Nun credited for creating Good Shepherd ube jam dies at 102

March 21, 2021 - 11:30 AM
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Sr. Fidelis Atienza, Good Shepherd Ube Jam
Sister Fidelis Atienza of the Religious of the Good Shepherd Community died at age 102 on Saturday, March 20, 2021. She was behind the bestselling Good Shepherd Ube Jam. (Composite image: Good Shepherd, CBCP News)

Good Shepherd Sr. Fidelis Atienza, the brains behind Baguio City’s famous ube jam, died on Saturday, March 20, 2021, her congregation said.

Sr. Atienza passed away at the Religious of the Good Shepherd Community in Quezon City after 66 years of religious life.

She was 102.

It was in the 1960s when the nun started the Marian Bakery and made use of the host cuttings for the “crispies,” the forerunner of the “angel cookies” of today.

Later in 1976, she introduced the ube jam (purple yam), now one of the convent’s best sellers.

“She was the original mastermind behind the ube jam, enabling the congregation to send thousands of youths to school,” the community said.

It was in 1951 when Sr. Atienza entered the Noviciate of the Good Shepherd in Los Angeles, California. She made her first religious profession in 1954 and her final profession in 1957.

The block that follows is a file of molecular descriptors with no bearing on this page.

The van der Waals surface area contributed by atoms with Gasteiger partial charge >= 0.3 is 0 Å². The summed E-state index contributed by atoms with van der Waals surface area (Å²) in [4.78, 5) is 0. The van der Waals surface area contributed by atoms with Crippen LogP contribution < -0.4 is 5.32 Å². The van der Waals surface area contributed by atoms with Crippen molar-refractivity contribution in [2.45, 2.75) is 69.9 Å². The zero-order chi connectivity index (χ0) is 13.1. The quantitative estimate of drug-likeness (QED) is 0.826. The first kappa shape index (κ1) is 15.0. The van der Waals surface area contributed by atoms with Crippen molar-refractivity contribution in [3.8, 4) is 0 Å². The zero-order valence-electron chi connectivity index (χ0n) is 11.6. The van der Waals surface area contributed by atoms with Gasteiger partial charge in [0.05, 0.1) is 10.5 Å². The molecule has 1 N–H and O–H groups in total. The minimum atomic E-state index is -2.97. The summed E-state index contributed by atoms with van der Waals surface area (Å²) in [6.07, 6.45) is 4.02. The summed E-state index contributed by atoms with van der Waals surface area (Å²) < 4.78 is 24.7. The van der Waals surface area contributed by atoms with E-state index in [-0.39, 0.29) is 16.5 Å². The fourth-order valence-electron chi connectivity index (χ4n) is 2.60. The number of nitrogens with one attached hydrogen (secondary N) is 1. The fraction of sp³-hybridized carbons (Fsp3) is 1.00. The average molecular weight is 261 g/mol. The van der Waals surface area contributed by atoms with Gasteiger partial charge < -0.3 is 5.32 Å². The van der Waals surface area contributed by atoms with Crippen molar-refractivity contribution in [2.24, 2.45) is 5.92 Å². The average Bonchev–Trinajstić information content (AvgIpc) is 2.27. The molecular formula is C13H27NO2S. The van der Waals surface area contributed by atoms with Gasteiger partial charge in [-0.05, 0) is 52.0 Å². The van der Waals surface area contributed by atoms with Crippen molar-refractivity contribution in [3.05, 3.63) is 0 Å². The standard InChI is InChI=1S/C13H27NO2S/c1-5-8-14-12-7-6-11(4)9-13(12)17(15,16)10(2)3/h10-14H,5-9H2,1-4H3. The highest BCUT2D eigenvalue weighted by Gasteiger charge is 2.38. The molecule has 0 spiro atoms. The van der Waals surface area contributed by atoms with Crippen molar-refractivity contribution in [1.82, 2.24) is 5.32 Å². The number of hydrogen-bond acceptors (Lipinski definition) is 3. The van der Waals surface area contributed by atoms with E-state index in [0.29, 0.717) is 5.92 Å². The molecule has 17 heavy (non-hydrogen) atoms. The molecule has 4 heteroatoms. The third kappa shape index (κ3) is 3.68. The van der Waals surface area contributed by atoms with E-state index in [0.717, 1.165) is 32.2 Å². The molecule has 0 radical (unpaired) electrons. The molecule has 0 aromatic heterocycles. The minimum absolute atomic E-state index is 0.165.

Aside from Baguio, her various ministries included dozens of community apostolates in Cebu, Quezon City, Hong Kong, France, Rome and Tagaytay.

During her long life, she spent most in Maryridge in Tagaytay, accompanying in prayer and counseling the thousands of people who come to the retreat house.

In 2020, a few months after her 100th birthday, she was transferred to the Good Shepherd Community in Quezon City.

“She dedicated each moment of her day praying for the needs of the Church and the Congregation,” her congregation’s testimony read.

Sr. Atienza would also ask her caregivers to often take her to the chapel where she spent most of her hours in “quiet communion with the Good Shepherd whom she adored all her life.”

“The children in the compound were very fond of their oldest playmate; she was a delight and a source of joy to everyone whom she met,” it said.

Sr. Atienza, her congregation added, never considered herself ill or infirmed towards the last years of her life.

“Her hands were never weary, she would be seen cutting and collecting plastic wastes and turning them into eco-bricks until her shoulders ache from using scissors,” the RGS also said.

Her cremains will be at the chapel of Good Shepherd Convent along Aurora Boulevard in Quezon City. Wake and services are in private.

Inurnment will be at Good Shepherd Columbary, also in Quezon City, to be announced on a later date.

A version of this report was first published on CBCP News.